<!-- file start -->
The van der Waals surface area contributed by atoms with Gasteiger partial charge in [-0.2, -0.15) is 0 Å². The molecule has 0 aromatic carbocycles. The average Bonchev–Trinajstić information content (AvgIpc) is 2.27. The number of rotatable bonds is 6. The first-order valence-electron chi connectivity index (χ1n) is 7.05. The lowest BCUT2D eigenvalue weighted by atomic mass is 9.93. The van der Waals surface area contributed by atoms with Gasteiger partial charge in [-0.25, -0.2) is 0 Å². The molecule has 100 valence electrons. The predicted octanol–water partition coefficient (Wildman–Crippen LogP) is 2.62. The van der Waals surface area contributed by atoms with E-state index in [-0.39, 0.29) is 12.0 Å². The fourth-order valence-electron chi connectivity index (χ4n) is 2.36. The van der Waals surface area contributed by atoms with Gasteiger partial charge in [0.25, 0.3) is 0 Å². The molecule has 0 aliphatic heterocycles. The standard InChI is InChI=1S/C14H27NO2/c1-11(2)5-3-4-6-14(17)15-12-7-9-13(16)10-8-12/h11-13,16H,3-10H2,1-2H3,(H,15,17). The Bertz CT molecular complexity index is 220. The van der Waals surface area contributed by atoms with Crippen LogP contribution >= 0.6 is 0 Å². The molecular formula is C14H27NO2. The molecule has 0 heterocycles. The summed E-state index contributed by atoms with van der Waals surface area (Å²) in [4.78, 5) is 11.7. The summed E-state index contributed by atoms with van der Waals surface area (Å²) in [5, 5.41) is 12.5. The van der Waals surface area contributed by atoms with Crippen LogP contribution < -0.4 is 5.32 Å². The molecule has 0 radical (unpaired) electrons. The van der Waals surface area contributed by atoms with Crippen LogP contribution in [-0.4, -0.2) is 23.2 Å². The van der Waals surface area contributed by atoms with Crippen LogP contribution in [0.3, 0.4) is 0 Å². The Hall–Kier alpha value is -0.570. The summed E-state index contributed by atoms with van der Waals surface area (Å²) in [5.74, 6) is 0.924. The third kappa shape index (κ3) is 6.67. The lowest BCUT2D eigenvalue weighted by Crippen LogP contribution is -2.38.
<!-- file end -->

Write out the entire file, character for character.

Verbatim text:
The van der Waals surface area contributed by atoms with Gasteiger partial charge in [-0.2, -0.15) is 0 Å². The molecule has 0 aromatic carbocycles. The average Bonchev–Trinajstić information content (AvgIpc) is 2.27. The number of rotatable bonds is 6. The first-order valence-electron chi connectivity index (χ1n) is 7.05. The lowest BCUT2D eigenvalue weighted by atomic mass is 9.93. The van der Waals surface area contributed by atoms with Gasteiger partial charge in [-0.25, -0.2) is 0 Å². The molecule has 100 valence electrons. The predicted octanol–water partition coefficient (Wildman–Crippen LogP) is 2.62. The van der Waals surface area contributed by atoms with E-state index in [-0.39, 0.29) is 12.0 Å². The fourth-order valence-electron chi connectivity index (χ4n) is 2.36. The van der Waals surface area contributed by atoms with Gasteiger partial charge in [0.25, 0.3) is 0 Å². The molecule has 0 aliphatic heterocycles. The standard InChI is InChI=1S/C14H27NO2/c1-11(2)5-3-4-6-14(17)15-12-7-9-13(16)10-8-12/h11-13,16H,3-10H2,1-2H3,(H,15,17). The Bertz CT molecular complexity index is 220. The van der Waals surface area contributed by atoms with Crippen LogP contribution >= 0.6 is 0 Å². The molecular formula is C14H27NO2. The molecule has 0 heterocycles. The summed E-state index contributed by atoms with van der Waals surface area (Å²) in [4.78, 5) is 11.7. The summed E-state index contributed by atoms with van der Waals surface area (Å²) in [5, 5.41) is 12.5. The van der Waals surface area contributed by atoms with Crippen LogP contribution < -0.4 is 5.32 Å². The molecule has 0 radical (unpaired) electrons. The van der Waals surface area contributed by atoms with Crippen LogP contribution in [-0.4, -0.2) is 23.2 Å². The van der Waals surface area contributed by atoms with Crippen LogP contribution in [0.3, 0.4) is 0 Å². The Hall–Kier alpha value is -0.570. The summed E-state index contributed by atoms with van der Waals surface area (Å²) in [5.74, 6) is 0.924. The third kappa shape index (κ3) is 6.67. The lowest BCUT2D eigenvalue weighted by Crippen LogP contribution is -2.38.